(Bloomberg) – JPMorgan Chase & Co. led U.S. banks to increase direct lending to state and local governments last quarter as companies filled a void left by mutual fund investors who fled the traditional market municipal bonds in an environment of soaring inflation and soaring yields.
Banks lent $9.2 billion net to states and cities in the three months ending June, a 4.7% increase from the previous quarter, according to Municipal Market Analytics. It was the highest quarterly growth in about a decade and even eclipsed the tally from the start of 2020, a period of record volatility spurred by the pandemic, MMA said. Bank loans are another way for states and cities to raise funds during turmoil in public markets.
“The rise in yields, the decline in mutual funds, it changed the landscape and created an opening for banks,” said Matt Fabian, partner at MMA, a research firm. “You have this demonstrated demand from banks to take the ammunition supply out of the market if the market has the nerves.”
Falling demand for municipal bonds from retail investors – a key buyer base – has rattled the public offering market this year. The highest inflation in four decades and the Federal Reserve’s campaign of aggressive interest rate hikes sparked an outflow of about $60 billion from municipal mutual funds in the last quarter, according to the Investment Company. Institute.
As a result, yields on benchmark 30-year munis hit 3.37% in June, the highest since 2018, and borrowers postponed or suspended public offerings of municipal bonds. New issuance fell 12.6% in the second quarter, according to data compiled by Bloomberg.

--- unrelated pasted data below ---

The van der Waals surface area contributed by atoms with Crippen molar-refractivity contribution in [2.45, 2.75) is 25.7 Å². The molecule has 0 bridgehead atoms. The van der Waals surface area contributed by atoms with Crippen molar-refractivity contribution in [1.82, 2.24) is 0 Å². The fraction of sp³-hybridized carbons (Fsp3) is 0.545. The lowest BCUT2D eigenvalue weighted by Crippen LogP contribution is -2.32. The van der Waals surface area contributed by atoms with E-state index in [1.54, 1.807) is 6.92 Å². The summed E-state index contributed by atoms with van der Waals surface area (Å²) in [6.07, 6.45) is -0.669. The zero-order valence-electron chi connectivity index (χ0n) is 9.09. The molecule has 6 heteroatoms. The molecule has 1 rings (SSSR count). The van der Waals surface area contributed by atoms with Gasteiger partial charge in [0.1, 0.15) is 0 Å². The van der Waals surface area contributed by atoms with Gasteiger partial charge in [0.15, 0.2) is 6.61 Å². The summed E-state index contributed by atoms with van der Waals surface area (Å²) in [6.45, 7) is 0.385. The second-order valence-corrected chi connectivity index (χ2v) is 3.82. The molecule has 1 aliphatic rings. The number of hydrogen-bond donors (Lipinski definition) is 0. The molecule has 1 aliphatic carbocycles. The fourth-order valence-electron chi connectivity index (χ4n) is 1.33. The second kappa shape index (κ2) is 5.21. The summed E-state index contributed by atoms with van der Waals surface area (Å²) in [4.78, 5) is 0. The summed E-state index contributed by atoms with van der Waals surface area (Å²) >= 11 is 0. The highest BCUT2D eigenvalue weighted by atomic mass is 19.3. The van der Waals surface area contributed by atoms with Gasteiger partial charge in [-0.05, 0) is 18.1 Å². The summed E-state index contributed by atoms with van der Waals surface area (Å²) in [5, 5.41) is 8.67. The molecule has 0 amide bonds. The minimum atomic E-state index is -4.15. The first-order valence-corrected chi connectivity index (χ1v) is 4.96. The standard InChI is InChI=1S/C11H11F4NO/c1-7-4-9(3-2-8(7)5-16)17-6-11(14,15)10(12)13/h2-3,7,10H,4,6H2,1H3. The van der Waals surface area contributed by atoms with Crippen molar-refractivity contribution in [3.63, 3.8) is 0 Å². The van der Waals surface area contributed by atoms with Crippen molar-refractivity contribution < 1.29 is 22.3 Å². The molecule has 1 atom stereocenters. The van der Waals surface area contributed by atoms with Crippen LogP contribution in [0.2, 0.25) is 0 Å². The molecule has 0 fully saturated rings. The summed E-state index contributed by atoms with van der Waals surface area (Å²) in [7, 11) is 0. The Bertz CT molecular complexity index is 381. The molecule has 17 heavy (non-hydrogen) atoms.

Banks’ holdings of municipal loans total a record $204 billion, MMA said, or about 5% of the $4 trillion municipal bond market.
In the second quarter, JPMorgan Chase led direct lending with about $2.8 billion, according to MMA. True Financial Corp. and Bank of America Corp. followed with $1.6 billion and $1.2 billion, respectively.
Gurpreet Kaur, a spokesman for JPMorgan, said no one was available for comment. The bank is also the second largest underwriter of municipal bonds this year, according to data compiled by Bloomberg.
Bank loans typically mature in three to five years, much shorter than the traditional 30-year bond maturity. The shorter duration makes them less susceptible to price fluctuations and losses if interest rates rise due to inflation. And with bank deposit rates close to zero, the loans offer “tremendous carry,” Fabian said.
Bank loans and direct placements have become popular because they can be quicker to execute and cheaper than public sales. Loans can also be tailored to specific projects and repayment periods, according to the Government Finance Officers Association, which represents government finance officials in the United States and Canada.
Increased municipal lending could exacerbate the shortage of new bonds, Fabian wrote in a note this month. States and localities with federal stimulus cash and rising tax revenues don’t need to borrow as much.
“The banks’ ability and willingness to withdraw supply from an unfavorable capital market should be taken as a warning to investors who are considering waiting for tax exemptions to become cheaper in the future,” Fabian wrote.
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